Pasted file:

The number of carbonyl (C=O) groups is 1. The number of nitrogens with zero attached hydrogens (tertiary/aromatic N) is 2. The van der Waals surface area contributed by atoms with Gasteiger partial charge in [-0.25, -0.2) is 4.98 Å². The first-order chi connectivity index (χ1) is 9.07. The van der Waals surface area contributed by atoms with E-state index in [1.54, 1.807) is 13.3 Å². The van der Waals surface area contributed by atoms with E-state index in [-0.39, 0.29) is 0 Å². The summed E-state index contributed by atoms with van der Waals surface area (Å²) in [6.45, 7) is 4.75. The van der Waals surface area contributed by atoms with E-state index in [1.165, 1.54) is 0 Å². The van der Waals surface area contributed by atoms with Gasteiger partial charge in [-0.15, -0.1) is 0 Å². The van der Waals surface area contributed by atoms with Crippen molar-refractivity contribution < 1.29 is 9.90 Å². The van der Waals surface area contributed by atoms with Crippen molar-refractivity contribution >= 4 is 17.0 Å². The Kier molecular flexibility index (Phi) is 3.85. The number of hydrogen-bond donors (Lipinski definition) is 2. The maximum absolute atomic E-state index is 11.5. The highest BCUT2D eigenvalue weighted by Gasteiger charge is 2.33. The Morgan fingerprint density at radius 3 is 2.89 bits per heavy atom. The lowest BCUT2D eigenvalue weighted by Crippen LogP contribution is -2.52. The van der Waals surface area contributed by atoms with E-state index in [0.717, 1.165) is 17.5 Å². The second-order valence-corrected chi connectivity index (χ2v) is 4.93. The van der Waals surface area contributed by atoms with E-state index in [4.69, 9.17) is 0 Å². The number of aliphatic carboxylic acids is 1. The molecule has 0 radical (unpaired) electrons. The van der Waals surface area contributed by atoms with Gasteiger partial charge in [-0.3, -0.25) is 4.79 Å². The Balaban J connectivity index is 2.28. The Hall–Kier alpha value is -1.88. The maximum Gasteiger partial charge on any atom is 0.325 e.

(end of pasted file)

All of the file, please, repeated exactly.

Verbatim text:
The number of carbonyl (C=O) groups is 1. The number of nitrogens with zero attached hydrogens (tertiary/aromatic N) is 2. The van der Waals surface area contributed by atoms with Gasteiger partial charge in [-0.25, -0.2) is 4.98 Å². The first-order chi connectivity index (χ1) is 9.07. The van der Waals surface area contributed by atoms with E-state index in [1.54, 1.807) is 13.3 Å². The van der Waals surface area contributed by atoms with E-state index in [-0.39, 0.29) is 0 Å². The summed E-state index contributed by atoms with van der Waals surface area (Å²) in [6.45, 7) is 4.75. The van der Waals surface area contributed by atoms with E-state index in [1.165, 1.54) is 0 Å². The van der Waals surface area contributed by atoms with Gasteiger partial charge in [-0.15, -0.1) is 0 Å². The van der Waals surface area contributed by atoms with Crippen molar-refractivity contribution < 1.29 is 9.90 Å². The van der Waals surface area contributed by atoms with Crippen molar-refractivity contribution >= 4 is 17.0 Å². The Kier molecular flexibility index (Phi) is 3.85. The number of hydrogen-bond donors (Lipinski definition) is 2. The maximum absolute atomic E-state index is 11.5. The highest BCUT2D eigenvalue weighted by Gasteiger charge is 2.33. The Morgan fingerprint density at radius 3 is 2.89 bits per heavy atom. The lowest BCUT2D eigenvalue weighted by Crippen LogP contribution is -2.52. The van der Waals surface area contributed by atoms with E-state index in [0.717, 1.165) is 17.5 Å². The second-order valence-corrected chi connectivity index (χ2v) is 4.93. The van der Waals surface area contributed by atoms with E-state index in [4.69, 9.17) is 0 Å². The number of aliphatic carboxylic acids is 1. The molecule has 0 radical (unpaired) electrons. The van der Waals surface area contributed by atoms with Gasteiger partial charge in [-0.3, -0.25) is 4.79 Å². The Balaban J connectivity index is 2.28. The Hall–Kier alpha value is -1.88. The maximum Gasteiger partial charge on any atom is 0.325 e.